Then I ran my Nissan NX – a gift from my uber-generous auntie and uncle who simply ‘never drove’ it – into oncoming traffic after an afternoon at the race track. Not just any oncoming traffic – a BMW. Just in case I didn’t get the message.

The spring racing carnival is big in Melbourne. You get frocked up, slap on a truckload of sunscreen, cake on your make up, stomp around in high heels that inevitably sink into the soft grass, bet on horses and drink. What you don’t do is drive home. But apparently I do. Because I’m invincible. Because I’ve done it a thousand times before. Because I am different – I am a fucking hero.

To this day I don’t remember a thing. But I saw the fallout: I know there was an ambulance, I remember the hospital, the neck brace, I remember the moment my heart fell to pieces – through the alcoholic haze – when all four of my siblings walked into the emergency room, I’ll never forget my eldest brother, Ben, sitting with me all through the night, despite my father’s comments that ‘she’ll be alright’ (no disrespect Dad, it would have been difficult to sit with).

And then I remember the bald patch on my forehead where I shaved off my hair on the windscreen, I remember the therapy sessions, the astronomical repair bills (for that BMW I so cleverly targeted, not my NX – she didn’t make it, she was – luckily, I suppose – the one fatality of the day), the court case – my girlfriend, Mel standing strong and steady beside me, the loss of license, the fear, the sobering…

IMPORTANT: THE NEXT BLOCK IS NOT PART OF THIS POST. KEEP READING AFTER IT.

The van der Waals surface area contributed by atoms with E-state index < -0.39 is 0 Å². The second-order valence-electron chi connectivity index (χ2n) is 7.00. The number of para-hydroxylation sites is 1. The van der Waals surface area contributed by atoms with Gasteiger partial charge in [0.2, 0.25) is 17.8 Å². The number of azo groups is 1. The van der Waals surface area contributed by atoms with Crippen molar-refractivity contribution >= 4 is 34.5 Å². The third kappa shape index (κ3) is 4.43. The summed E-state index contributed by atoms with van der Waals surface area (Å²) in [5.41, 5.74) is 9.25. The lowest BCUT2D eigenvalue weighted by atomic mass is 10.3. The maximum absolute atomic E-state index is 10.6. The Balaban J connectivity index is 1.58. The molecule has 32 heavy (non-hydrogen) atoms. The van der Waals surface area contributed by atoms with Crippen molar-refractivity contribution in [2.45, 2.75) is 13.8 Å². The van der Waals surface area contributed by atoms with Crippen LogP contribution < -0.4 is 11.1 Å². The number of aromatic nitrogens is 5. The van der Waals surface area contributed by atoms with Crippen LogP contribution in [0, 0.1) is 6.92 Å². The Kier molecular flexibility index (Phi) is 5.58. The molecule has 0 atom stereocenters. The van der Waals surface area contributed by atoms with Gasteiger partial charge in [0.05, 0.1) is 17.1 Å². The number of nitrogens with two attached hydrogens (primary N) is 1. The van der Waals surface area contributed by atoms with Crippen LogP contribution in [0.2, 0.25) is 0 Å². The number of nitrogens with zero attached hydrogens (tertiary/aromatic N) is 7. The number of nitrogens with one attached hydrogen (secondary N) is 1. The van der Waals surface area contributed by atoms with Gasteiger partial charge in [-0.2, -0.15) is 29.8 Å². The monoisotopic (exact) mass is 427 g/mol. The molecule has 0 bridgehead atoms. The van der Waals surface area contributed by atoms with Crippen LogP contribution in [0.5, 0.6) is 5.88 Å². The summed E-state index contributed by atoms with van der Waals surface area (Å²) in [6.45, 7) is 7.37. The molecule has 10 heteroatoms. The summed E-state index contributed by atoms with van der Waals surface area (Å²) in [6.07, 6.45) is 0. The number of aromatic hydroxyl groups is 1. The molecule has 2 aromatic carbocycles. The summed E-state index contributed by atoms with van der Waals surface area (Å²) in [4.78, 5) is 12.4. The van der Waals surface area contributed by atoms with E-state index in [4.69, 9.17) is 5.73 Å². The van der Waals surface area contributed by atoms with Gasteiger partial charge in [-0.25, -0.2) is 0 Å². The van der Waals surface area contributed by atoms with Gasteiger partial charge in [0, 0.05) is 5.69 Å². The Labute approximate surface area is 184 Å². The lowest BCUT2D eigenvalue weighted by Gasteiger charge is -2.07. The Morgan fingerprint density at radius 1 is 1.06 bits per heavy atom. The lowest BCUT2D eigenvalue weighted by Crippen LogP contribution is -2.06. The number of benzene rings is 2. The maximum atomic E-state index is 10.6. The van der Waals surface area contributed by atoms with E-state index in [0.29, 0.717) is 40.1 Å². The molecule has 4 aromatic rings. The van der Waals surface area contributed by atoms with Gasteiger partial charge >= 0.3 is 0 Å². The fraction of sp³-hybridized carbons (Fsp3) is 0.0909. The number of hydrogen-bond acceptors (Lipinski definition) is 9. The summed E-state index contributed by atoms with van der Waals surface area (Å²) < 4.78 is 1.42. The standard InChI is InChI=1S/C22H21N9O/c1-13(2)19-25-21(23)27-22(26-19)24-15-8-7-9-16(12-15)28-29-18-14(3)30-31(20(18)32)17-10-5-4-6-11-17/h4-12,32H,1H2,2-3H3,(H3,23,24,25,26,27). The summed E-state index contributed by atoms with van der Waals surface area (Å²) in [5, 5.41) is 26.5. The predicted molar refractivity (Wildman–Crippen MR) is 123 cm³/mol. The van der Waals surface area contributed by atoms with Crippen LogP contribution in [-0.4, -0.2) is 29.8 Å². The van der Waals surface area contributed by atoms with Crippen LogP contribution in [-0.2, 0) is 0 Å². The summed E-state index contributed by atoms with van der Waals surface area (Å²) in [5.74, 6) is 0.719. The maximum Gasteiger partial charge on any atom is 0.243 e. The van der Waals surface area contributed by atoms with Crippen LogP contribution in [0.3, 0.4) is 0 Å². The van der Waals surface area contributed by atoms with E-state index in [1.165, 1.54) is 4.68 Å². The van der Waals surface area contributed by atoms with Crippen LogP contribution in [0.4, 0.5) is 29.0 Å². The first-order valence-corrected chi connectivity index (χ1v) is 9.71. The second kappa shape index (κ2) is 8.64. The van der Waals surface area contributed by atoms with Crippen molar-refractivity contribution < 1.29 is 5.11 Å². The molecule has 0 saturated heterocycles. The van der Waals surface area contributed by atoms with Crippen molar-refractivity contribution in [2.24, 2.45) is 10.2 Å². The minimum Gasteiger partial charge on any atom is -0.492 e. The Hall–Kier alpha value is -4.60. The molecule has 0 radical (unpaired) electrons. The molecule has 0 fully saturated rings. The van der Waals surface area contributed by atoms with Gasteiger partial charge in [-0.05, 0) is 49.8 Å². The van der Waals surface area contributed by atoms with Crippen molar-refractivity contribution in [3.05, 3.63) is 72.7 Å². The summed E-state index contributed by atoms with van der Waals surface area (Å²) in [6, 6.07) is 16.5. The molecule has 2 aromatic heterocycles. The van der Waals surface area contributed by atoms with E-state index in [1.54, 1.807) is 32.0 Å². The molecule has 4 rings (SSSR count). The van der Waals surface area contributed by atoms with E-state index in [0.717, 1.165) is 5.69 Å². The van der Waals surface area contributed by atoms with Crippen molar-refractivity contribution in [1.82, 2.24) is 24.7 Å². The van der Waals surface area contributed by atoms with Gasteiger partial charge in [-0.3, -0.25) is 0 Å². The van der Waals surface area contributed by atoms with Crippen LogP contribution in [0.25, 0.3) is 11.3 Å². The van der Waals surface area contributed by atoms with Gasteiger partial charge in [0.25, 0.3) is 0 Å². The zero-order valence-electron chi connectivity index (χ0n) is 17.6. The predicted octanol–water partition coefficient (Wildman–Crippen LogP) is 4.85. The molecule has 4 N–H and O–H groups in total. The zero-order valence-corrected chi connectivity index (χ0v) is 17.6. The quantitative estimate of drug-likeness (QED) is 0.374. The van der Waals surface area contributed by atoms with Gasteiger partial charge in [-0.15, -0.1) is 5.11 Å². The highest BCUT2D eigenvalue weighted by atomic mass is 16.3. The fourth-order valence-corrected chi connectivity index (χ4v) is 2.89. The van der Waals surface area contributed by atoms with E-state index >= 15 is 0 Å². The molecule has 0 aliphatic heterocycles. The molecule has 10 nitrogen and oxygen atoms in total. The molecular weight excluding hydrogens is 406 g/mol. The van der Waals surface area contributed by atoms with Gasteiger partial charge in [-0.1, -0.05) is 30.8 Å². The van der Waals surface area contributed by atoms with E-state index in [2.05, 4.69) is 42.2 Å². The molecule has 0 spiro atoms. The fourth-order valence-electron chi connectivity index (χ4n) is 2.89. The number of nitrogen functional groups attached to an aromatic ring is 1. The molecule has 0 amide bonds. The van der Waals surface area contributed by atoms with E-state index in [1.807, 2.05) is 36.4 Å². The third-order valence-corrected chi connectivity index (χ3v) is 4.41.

I remember the carnage in my heart.

And then I remember the awakening. The emergence and exploration of that question that has been burning ever since: Who Am I?

At this point, can I just say – I had no idea this was where this post would go. I wanted to talk about wine and whether or not I can drink it as a fructose-free girl. I guess my truth about wine and how I drink these days is a very different story. But let me finish with this ode to Sarah Wilson, who posted this on her I Quit Sugar website just a couple of days ago. Because I am still exploring. I am still questioning. Because, my story continues…

 

One of our most popular pages on the I Quit Sugar website is Can I drink wine?